care of Lieut. Fellowes' goose. He says that
when the goose begins to cackle, he will hunt
the eegs, and will save them all for Easter,
while ht's driving in the pegs.
Sir Knights B. O. Elifritz, Geo. M. Ride
nour, W. II, Evaus and W. R. Burnett con
stitute the big four in Champion City Divis
ion. While they are not the tallest, tbey
are, however, much the widest, and their ag
gregate weight is 750 pounds. Sir Knight
Soholes is tbe light weight, and the race is
close between Sir Knights Crain and Bailey
for good looks.
Moncrieffe Lodge, No. 33, held a regular
meeting last Friday evening. Tbe amplified
third rank wa3 conferred on one Esquire
in a ve'y creditable manner. Bro. John
Ni:!ey achieved a great victory. There are
plenty ot the brothers that can do good coun
cil work whenever they are called upon.
Tbe members of the entertainment com
mittee of Division No. G, T. A. B., are re
quested to meet at the lodge rooms at 10
o'clock this morning.
The funeral of Patrick 1 alley will take
place at 2 p. m. this afternoon at St. Joseph's
Catholic Church Members of St. Joseph's
T. A. B. society are requested to turn out as
a society. Frank Collins, President,
M. J. Clancy, Cor. Sec'y.
A fashion item says: "Inflated skirts are
looming up." O, shocky!
Miss Alice Goode entertained a number of
society friends on Tuesday evening for her
guest. Miss Porter, of Indianapolis, the ac
complished daughter of ex-Governor Porter
of Indiana. The ladies, in campaoy with
Judge Goode, witnessed the performance of
the "Blackbirds" on Friday evening.
The Sketching Club met with Mr. Warren
Cuihman in bis Arcade studio on Monday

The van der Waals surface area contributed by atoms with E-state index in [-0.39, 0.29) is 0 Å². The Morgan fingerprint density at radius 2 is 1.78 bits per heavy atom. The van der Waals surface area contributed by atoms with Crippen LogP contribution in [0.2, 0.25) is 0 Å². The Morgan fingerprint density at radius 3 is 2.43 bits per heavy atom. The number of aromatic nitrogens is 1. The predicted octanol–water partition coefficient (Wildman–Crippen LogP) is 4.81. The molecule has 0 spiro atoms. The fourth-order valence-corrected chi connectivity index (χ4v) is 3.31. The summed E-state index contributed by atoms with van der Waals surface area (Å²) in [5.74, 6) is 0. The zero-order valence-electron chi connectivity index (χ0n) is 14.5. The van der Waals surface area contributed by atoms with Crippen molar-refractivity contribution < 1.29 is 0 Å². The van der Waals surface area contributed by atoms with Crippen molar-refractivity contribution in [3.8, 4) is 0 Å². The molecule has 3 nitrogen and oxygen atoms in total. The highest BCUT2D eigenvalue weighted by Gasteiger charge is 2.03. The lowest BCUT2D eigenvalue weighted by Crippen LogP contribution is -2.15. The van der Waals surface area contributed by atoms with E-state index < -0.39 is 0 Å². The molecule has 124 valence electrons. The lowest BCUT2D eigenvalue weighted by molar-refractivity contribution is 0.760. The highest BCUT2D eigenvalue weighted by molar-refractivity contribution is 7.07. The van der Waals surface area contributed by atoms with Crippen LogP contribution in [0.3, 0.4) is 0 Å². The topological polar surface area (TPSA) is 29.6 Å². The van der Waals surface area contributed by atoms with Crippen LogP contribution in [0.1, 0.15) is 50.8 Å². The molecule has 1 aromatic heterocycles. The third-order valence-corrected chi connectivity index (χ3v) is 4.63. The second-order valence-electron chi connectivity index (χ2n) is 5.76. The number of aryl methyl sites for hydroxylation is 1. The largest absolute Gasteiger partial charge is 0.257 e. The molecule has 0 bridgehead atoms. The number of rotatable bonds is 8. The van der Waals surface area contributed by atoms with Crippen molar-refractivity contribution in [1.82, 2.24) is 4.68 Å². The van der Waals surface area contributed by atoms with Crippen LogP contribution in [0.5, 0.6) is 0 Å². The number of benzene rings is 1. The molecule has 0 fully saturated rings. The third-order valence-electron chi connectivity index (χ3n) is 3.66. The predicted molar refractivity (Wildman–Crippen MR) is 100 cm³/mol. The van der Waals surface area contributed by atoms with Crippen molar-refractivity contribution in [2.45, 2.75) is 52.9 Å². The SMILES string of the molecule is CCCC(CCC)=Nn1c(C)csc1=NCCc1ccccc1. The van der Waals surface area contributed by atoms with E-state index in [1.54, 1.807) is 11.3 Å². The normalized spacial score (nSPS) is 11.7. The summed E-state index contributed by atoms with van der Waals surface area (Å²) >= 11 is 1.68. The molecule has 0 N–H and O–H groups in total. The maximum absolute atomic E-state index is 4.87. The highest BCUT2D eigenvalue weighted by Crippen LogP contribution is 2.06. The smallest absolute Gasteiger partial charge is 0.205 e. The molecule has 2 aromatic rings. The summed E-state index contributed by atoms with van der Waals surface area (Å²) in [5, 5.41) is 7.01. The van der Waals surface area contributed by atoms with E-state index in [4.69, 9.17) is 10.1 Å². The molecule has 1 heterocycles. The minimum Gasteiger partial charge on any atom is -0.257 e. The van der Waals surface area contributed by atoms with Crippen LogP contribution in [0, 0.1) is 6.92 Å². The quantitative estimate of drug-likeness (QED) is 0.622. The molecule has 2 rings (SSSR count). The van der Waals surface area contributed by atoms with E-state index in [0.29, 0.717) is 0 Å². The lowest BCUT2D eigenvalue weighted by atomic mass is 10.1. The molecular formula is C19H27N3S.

ivening last and pursued their studies by an
electr'c light cast from a brilliant reflector.
Mr. A. U. Griffith will extend the amenities
of his home to the artistic organization on the
occasion of their next meeting one week
from to morrow evening. Mr. Griffith has
many beautiful creations from his own brush,
the study ot which will be both agreeable and
instructive. Mis3 Nora White, also M133
Bertha Myers, are two young ladies whose
names were inadvertently omitted from the
former list of members.
The romantic play, "A MidjightMarriage,"
will be presented at Black's Opera House next
Monday evening, and is said by all who have
witnessed it to be a grand piece of dramatic
work, and one of the finest historical dramas
that has appeared on the stage in many
years. Critics everywhere award the highest
praise to Wm. Redmund and Mra. Tfcos. Barry
and their excellent company who support
"Hearts of Oak" will be presented attha
Grand next Wednesday evening. The Bos
ton Herald says: "Hearts of Oak" is a play
that possesses much what has been called
'contemporaneous human interest," It is
based on the contentment and the simple de-